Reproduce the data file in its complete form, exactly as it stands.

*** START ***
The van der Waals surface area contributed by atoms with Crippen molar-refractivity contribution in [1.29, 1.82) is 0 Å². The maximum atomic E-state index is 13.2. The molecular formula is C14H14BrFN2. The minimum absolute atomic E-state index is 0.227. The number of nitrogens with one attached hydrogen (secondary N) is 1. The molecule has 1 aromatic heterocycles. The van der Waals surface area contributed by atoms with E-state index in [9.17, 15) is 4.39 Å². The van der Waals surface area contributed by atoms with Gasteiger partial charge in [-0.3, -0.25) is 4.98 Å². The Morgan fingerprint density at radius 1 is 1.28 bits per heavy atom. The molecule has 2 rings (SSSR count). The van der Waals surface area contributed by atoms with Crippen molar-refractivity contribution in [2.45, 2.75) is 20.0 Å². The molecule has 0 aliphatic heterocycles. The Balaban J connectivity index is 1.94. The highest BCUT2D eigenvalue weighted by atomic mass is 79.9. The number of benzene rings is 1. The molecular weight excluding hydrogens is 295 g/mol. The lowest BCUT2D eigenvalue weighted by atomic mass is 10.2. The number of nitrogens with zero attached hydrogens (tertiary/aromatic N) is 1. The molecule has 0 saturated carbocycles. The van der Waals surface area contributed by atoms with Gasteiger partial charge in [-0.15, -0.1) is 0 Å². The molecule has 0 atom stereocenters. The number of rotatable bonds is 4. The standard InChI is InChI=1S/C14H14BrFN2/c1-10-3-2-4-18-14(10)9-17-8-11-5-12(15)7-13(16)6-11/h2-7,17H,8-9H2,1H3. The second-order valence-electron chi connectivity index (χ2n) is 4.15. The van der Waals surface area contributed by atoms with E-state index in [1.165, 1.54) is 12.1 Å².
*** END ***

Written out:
The van der Waals surface area contributed by atoms with Crippen molar-refractivity contribution in [1.29, 1.82) is 0 Å². The maximum atomic E-state index is 13.2. The molecular formula is C14H14BrFN2. The minimum absolute atomic E-state index is 0.227. The number of nitrogens with one attached hydrogen (secondary N) is 1. The molecule has 1 aromatic heterocycles. The van der Waals surface area contributed by atoms with E-state index in [9.17, 15) is 4.39 Å². The van der Waals surface area contributed by atoms with Gasteiger partial charge in [-0.3, -0.25) is 4.98 Å². The Morgan fingerprint density at radius 1 is 1.28 bits per heavy atom. The molecule has 2 rings (SSSR count). The van der Waals surface area contributed by atoms with Crippen molar-refractivity contribution in [2.45, 2.75) is 20.0 Å². The molecule has 0 aliphatic heterocycles. The Balaban J connectivity index is 1.94. The highest BCUT2D eigenvalue weighted by atomic mass is 79.9. The number of benzene rings is 1. The molecular weight excluding hydrogens is 295 g/mol. The lowest BCUT2D eigenvalue weighted by atomic mass is 10.2. The number of nitrogens with zero attached hydrogens (tertiary/aromatic N) is 1. The molecule has 0 saturated carbocycles. The van der Waals surface area contributed by atoms with Gasteiger partial charge in [-0.15, -0.1) is 0 Å². The molecule has 0 atom stereocenters. The number of rotatable bonds is 4. The standard InChI is InChI=1S/C14H14BrFN2/c1-10-3-2-4-18-14(10)9-17-8-11-5-12(15)7-13(16)6-11/h2-7,17H,8-9H2,1H3. The second-order valence-electron chi connectivity index (χ2n) is 4.15. The van der Waals surface area contributed by atoms with E-state index in [1.165, 1.54) is 12.1 Å².